If gxx is positive, then it reduces the denominator, and increases the final temperature response.  Ergo, it is a positive feedback.  Conversely, if gxx is negative, then it increases the denominator, and hence decreases the final response.  It should be obvious from this that so long as Σg < 1, then ΔT is finite, and the total feedback response will eventually lead to a stable condition.  Consequently, there is no need for a positive feedback that some negative feedback should overwhelm it to stop it running away.  That is only necessay if the sum of the feedback gains is greater than 1.  In simpler terms, if each iteration of the feedback response results in a further temperature increase less than the preceding temperature increase, the response will self damp even though the net feedbacks are positive.

    Turning now to the details of your post:

    Ice Albedo:  The IA feedback involves not just the change in albedo, but the actual advance of the ice.  Between approximately 80 and 20 degrees of latitude, the surface temperature rises by approximately 1 degree C per 145 km advance towards the tropics, requiring a 1 C fall in temperature for the ice to advance that distance.  The IA feedback will be determined by the balance that allows the fall in temperature to result in a sufficient advance in the ice, and consequent increase in albedo to account for it.  Among the complexities are that ice sheets do not advance significantly over water (which limits their advance to the NH), and that polar amplification will make the temperature/latitude slope steeper with a cooling climate, thereby dropping temperatures at the poles and making the initial advances easier, but also requiring a greater decrease in temperature for each km of ice advance.  That later effect weakens the IA feedback effect, which in turns means your BOE calculations are over calculations of the strength of the effect.

    Water Vapour:  You mount several counter arguments against the possibility of any significant increase in the strength of the water vapour feedback.  The first is based on geometry.  It incorrectly assumes that:

    1)  The greenhouse effect due to water vapour in the tropics is saturated, such that in increase in the strength of the WV feedback can only occur by an advance to the poles.  But, in fact, the strength of the greenhouse effect of a substance depends on the altitude of effective emission to space of that subtance.  In the tropics that altitude for WV is about 4-5 km, but the tropopause is about 18 km, allowing a considerable increase in height, and hence strenght of the WV greenhouse effect.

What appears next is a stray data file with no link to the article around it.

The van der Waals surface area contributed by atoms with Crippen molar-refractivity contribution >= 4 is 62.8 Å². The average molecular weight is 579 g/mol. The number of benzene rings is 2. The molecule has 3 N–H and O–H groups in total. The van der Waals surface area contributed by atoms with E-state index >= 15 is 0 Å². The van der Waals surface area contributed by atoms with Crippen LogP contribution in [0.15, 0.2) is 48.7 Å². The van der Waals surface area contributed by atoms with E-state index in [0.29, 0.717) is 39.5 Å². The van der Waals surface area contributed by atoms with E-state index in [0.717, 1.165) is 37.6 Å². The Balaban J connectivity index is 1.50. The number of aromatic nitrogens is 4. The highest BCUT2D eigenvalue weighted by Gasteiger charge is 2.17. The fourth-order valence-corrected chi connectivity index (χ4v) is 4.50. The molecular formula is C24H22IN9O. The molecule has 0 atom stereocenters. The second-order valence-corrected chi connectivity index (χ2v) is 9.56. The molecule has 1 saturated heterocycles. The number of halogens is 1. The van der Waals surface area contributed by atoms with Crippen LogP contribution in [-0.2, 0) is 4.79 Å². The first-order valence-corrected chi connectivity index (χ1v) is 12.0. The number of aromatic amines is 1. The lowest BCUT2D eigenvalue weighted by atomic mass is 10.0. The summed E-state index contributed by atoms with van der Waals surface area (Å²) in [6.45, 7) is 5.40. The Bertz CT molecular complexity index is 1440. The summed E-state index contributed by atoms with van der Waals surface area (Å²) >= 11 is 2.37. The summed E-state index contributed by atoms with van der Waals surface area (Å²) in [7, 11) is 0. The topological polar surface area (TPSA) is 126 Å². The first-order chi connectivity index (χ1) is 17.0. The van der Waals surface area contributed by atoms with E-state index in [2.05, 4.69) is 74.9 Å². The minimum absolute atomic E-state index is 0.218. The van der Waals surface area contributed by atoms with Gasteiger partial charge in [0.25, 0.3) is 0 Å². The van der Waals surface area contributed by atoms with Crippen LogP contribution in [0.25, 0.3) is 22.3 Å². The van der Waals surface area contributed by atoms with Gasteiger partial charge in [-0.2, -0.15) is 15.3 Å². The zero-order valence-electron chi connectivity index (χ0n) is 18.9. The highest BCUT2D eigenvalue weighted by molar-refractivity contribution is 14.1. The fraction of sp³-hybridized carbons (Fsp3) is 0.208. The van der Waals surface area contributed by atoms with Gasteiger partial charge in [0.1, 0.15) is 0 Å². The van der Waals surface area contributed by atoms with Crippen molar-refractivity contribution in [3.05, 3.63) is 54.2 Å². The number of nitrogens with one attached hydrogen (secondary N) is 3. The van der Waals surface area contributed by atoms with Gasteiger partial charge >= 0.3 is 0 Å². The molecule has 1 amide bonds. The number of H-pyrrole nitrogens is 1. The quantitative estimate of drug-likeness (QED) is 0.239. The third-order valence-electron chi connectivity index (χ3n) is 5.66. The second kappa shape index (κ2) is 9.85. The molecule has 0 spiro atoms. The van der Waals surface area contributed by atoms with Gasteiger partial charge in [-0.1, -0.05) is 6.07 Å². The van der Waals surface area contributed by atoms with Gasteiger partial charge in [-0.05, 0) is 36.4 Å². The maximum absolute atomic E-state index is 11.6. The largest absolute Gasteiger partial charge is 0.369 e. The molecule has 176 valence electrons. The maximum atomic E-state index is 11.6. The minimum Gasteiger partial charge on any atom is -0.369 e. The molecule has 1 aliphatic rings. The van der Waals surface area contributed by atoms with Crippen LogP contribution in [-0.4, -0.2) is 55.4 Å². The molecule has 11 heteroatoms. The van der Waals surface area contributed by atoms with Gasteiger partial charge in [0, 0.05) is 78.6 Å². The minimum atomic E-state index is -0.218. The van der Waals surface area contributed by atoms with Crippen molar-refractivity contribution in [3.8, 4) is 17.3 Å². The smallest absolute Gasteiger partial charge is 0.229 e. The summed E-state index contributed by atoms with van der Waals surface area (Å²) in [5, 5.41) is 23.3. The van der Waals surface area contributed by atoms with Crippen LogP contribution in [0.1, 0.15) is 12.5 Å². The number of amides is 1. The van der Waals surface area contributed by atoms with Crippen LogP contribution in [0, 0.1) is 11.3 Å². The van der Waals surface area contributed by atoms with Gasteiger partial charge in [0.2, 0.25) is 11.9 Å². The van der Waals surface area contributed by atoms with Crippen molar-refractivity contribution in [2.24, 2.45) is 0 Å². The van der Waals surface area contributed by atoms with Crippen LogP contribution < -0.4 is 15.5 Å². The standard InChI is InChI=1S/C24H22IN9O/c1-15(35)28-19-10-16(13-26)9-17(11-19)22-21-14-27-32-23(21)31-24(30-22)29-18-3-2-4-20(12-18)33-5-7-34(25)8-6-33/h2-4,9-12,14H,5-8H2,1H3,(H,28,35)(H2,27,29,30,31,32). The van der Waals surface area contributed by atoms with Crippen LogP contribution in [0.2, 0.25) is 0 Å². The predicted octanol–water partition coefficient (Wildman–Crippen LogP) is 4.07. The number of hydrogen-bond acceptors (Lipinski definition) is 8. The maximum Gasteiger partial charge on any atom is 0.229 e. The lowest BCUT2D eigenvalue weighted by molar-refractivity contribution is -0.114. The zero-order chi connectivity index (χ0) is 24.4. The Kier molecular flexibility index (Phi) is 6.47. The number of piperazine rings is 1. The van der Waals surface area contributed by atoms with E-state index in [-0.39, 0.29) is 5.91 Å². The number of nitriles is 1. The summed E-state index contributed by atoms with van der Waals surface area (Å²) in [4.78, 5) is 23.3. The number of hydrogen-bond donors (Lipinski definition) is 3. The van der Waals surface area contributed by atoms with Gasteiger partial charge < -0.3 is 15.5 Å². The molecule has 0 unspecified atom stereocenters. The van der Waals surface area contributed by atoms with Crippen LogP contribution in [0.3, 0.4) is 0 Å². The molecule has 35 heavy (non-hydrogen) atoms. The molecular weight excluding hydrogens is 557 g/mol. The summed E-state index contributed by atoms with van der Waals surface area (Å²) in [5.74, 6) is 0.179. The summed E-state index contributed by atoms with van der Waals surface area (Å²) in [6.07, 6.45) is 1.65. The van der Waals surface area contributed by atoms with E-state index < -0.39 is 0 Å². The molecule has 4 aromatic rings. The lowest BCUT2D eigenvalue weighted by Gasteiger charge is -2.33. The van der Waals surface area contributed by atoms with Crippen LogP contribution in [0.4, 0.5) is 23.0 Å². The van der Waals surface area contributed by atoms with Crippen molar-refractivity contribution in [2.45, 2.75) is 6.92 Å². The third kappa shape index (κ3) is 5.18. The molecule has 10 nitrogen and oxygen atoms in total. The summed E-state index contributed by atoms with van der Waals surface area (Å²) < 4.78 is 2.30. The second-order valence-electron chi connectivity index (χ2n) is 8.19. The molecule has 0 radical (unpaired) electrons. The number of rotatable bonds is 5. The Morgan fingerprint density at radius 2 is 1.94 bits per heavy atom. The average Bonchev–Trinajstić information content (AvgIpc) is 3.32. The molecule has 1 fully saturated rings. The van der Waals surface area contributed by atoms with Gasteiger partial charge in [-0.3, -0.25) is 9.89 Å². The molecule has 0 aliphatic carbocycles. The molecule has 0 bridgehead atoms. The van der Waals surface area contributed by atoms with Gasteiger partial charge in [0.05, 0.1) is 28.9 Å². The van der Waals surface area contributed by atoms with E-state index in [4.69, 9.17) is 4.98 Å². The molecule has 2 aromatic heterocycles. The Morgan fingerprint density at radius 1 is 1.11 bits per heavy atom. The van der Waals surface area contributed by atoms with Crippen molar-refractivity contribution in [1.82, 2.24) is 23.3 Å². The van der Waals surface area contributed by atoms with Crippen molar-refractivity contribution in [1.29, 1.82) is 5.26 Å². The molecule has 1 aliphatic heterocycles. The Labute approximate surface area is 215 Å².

2)  The brightness of OLR is a function of solar incident angle (effectively the pink line), whereas it is a function of temperature at the effective altitude of emission (effectively the green line), which is much more even between tropics and polar regions:

    Consequently your calculation of the upper limit of the WV feedback is completely in error.  There is in fact no practical upper limit on the strenght of the WV feedback.

    You further argue that the formation of clouds, and a purported limit on sea surface tempertures at about 30 C forms '... an effective "wall" ' to increasing WV feedback strength.  

    I will first note that the formation of clouds is not a "wall" to the WV feedback, but an independant feedback.  Further, your assumptions about that feedback are simplistic.  An increase in WV concentration may, for example, result in more rapid formation of heavy rain drops, so that clouds dissipate by rainfall more rapidly.  More certainly, they will result in larger diameter cloud particles, an effect which reduces cloud albedo.  Further, much of the additional cloud may simply be in the form of thicker clouds due to stronger updrafts, resulting in no significant increase in albedo at all.  In sum, while it is probable that increased WV will result in more cloud and a greater cloud albedo, the strength of that increase is far from certain with an number of known factors complicating the issue.

    What is worse, you simply ignore the cloud GreenHouse effect.  Again, stronger updrafts created by the condensation of more WV will probably result in higher upper boundaries of clouds, and more high cloud, both of which significantly increase their greenhouse effect.  The balance of the change in GHE and change in Albedo from clouds is not known, but likely a small positive forcing.  Treating clouds simplisticly to arrive at a conclusion of a strong negative feedback is not science.

    Even worse is your treatment of sea surface temperatures.  You simply claim as fact, and without evidence that approx 30 C is an upper limit on sea surface temperatures.  That is an extraordinary claim, as there is literally no mechanism to drive such a limit.  It is the more extraordinary as SST as high as 32 C and above have been observed on the Earth's surface:

     (The 32 C regions stand out better at original resolution)